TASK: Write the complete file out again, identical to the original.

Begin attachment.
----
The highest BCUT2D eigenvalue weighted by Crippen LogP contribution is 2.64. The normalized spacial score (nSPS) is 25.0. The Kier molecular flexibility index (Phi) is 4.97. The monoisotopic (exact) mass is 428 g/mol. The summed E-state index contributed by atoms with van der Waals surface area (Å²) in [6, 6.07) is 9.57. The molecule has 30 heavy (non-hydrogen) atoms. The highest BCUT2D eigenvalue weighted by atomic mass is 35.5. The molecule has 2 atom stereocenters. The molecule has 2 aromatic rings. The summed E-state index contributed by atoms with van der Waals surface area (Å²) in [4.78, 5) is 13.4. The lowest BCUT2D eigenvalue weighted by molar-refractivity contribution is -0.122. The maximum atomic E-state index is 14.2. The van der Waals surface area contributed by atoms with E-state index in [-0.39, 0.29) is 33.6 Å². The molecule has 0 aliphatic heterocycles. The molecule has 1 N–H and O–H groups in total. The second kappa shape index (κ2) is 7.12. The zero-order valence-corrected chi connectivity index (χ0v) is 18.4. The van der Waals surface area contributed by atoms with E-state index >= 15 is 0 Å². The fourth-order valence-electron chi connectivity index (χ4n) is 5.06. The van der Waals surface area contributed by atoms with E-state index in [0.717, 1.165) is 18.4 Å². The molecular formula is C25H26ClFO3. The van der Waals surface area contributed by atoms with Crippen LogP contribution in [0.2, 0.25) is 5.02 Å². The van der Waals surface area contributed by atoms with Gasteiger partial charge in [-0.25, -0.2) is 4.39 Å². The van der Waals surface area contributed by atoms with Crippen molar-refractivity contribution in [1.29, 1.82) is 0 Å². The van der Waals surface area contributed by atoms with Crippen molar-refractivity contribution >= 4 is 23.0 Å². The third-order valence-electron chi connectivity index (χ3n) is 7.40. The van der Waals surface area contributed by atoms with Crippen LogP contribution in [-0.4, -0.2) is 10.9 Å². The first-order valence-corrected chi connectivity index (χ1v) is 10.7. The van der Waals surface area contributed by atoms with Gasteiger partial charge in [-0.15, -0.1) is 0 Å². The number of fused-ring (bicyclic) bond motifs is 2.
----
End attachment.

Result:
The highest BCUT2D eigenvalue weighted by Crippen LogP contribution is 2.64. The normalized spacial score (nSPS) is 25.0. The Kier molecular flexibility index (Phi) is 4.97. The monoisotopic (exact) mass is 428 g/mol. The summed E-state index contributed by atoms with van der Waals surface area (Å²) in [6, 6.07) is 9.57. The molecule has 30 heavy (non-hydrogen) atoms. The highest BCUT2D eigenvalue weighted by atomic mass is 35.5. The molecule has 2 atom stereocenters. The molecule has 2 aromatic rings. The summed E-state index contributed by atoms with van der Waals surface area (Å²) in [4.78, 5) is 13.4. The lowest BCUT2D eigenvalue weighted by molar-refractivity contribution is -0.122. The maximum atomic E-state index is 14.2. The van der Waals surface area contributed by atoms with E-state index in [-0.39, 0.29) is 33.6 Å². The molecule has 0 aliphatic heterocycles. The molecule has 1 N–H and O–H groups in total. The second kappa shape index (κ2) is 7.12. The zero-order valence-corrected chi connectivity index (χ0v) is 18.4. The van der Waals surface area contributed by atoms with E-state index >= 15 is 0 Å². The fourth-order valence-electron chi connectivity index (χ4n) is 5.06. The van der Waals surface area contributed by atoms with E-state index in [0.717, 1.165) is 18.4 Å². The molecular formula is C25H26ClFO3. The van der Waals surface area contributed by atoms with Crippen LogP contribution in [0.2, 0.25) is 5.02 Å². The van der Waals surface area contributed by atoms with Gasteiger partial charge in [-0.25, -0.2) is 4.39 Å². The van der Waals surface area contributed by atoms with Crippen molar-refractivity contribution in [1.29, 1.82) is 0 Å². The van der Waals surface area contributed by atoms with Crippen molar-refractivity contribution >= 4 is 23.0 Å². The third-order valence-electron chi connectivity index (χ3n) is 7.40. The van der Waals surface area contributed by atoms with Crippen LogP contribution in [-0.4, -0.2) is 10.9 Å². The first-order valence-corrected chi connectivity index (χ1v) is 10.7. The van der Waals surface area contributed by atoms with Gasteiger partial charge in [-0.15, -0.1) is 0 Å². The number of fused-ring (bicyclic) bond motifs is 2.